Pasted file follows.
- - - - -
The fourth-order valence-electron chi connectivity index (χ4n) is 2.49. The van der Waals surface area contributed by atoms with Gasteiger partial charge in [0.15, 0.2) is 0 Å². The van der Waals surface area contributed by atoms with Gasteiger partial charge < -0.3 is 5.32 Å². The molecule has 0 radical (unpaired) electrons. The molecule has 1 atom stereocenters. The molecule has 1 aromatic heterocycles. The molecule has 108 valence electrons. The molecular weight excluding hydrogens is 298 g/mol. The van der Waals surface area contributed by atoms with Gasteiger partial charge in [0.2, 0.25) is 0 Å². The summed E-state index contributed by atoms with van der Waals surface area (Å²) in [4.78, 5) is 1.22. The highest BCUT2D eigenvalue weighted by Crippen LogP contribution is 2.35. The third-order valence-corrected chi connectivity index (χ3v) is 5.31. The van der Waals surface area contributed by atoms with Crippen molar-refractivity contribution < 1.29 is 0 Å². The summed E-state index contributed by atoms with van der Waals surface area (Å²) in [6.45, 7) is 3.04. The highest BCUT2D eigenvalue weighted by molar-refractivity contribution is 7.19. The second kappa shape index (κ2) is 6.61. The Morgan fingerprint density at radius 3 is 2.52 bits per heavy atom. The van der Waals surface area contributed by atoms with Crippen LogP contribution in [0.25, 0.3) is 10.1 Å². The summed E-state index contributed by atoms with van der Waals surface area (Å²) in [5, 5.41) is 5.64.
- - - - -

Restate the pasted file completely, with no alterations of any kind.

The fourth-order valence-electron chi connectivity index (χ4n) is 2.49. The van der Waals surface area contributed by atoms with Gasteiger partial charge in [0.15, 0.2) is 0 Å². The van der Waals surface area contributed by atoms with Gasteiger partial charge < -0.3 is 5.32 Å². The molecule has 0 radical (unpaired) electrons. The molecule has 1 atom stereocenters. The molecule has 1 aromatic heterocycles. The molecule has 108 valence electrons. The molecular weight excluding hydrogens is 298 g/mol. The van der Waals surface area contributed by atoms with Gasteiger partial charge in [0.2, 0.25) is 0 Å². The summed E-state index contributed by atoms with van der Waals surface area (Å²) in [4.78, 5) is 1.22. The highest BCUT2D eigenvalue weighted by Crippen LogP contribution is 2.35. The third-order valence-corrected chi connectivity index (χ3v) is 5.31. The van der Waals surface area contributed by atoms with Crippen molar-refractivity contribution < 1.29 is 0 Å². The summed E-state index contributed by atoms with van der Waals surface area (Å²) in [6.45, 7) is 3.04. The highest BCUT2D eigenvalue weighted by molar-refractivity contribution is 7.19. The second kappa shape index (κ2) is 6.61. The Morgan fingerprint density at radius 3 is 2.52 bits per heavy atom. The van der Waals surface area contributed by atoms with Crippen LogP contribution in [0.25, 0.3) is 10.1 Å². The summed E-state index contributed by atoms with van der Waals surface area (Å²) in [5, 5.41) is 5.64.